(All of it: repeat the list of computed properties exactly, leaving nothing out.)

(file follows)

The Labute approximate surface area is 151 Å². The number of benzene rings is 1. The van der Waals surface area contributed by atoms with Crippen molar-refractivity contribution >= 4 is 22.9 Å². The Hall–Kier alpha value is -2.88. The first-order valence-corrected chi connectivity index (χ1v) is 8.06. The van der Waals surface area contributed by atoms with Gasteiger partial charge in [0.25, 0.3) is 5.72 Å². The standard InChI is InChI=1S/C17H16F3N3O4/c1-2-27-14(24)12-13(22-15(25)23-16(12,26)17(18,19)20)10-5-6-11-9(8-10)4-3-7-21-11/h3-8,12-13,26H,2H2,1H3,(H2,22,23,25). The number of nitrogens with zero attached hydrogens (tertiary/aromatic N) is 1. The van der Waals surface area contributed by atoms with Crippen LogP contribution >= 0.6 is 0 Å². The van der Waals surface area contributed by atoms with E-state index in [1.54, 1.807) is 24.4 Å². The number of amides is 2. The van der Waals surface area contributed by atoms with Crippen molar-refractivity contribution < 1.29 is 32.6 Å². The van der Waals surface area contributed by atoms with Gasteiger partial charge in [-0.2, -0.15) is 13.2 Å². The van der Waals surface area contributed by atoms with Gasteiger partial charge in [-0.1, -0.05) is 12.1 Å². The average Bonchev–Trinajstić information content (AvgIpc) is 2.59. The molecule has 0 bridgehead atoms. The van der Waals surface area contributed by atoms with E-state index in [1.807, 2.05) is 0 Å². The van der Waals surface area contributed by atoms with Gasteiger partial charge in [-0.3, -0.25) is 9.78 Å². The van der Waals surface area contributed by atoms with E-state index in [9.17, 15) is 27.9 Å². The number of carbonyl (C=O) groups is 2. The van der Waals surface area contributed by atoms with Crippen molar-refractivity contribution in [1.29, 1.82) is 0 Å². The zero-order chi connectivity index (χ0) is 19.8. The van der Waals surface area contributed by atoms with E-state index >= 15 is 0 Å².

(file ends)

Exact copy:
The Labute approximate surface area is 151 Å². The number of benzene rings is 1. The van der Waals surface area contributed by atoms with Crippen molar-refractivity contribution >= 4 is 22.9 Å². The Hall–Kier alpha value is -2.88. The first-order valence-corrected chi connectivity index (χ1v) is 8.06. The van der Waals surface area contributed by atoms with Gasteiger partial charge in [0.25, 0.3) is 5.72 Å². The standard InChI is InChI=1S/C17H16F3N3O4/c1-2-27-14(24)12-13(22-15(25)23-16(12,26)17(18,19)20)10-5-6-11-9(8-10)4-3-7-21-11/h3-8,12-13,26H,2H2,1H3,(H2,22,23,25). The number of nitrogens with zero attached hydrogens (tertiary/aromatic N) is 1. The van der Waals surface area contributed by atoms with Crippen LogP contribution >= 0.6 is 0 Å². The van der Waals surface area contributed by atoms with E-state index in [1.54, 1.807) is 24.4 Å². The number of amides is 2. The van der Waals surface area contributed by atoms with Crippen molar-refractivity contribution < 1.29 is 32.6 Å². The van der Waals surface area contributed by atoms with Gasteiger partial charge in [-0.2, -0.15) is 13.2 Å². The van der Waals surface area contributed by atoms with Gasteiger partial charge in [-0.1, -0.05) is 12.1 Å². The average Bonchev–Trinajstić information content (AvgIpc) is 2.59. The molecule has 0 bridgehead atoms. The van der Waals surface area contributed by atoms with E-state index in [1.807, 2.05) is 0 Å². The van der Waals surface area contributed by atoms with Gasteiger partial charge in [-0.3, -0.25) is 9.78 Å². The van der Waals surface area contributed by atoms with E-state index in [9.17, 15) is 27.9 Å². The number of carbonyl (C=O) groups is 2. The van der Waals surface area contributed by atoms with Crippen molar-refractivity contribution in [1.29, 1.82) is 0 Å². The zero-order chi connectivity index (χ0) is 19.8. The van der Waals surface area contributed by atoms with E-state index >= 15 is 0 Å².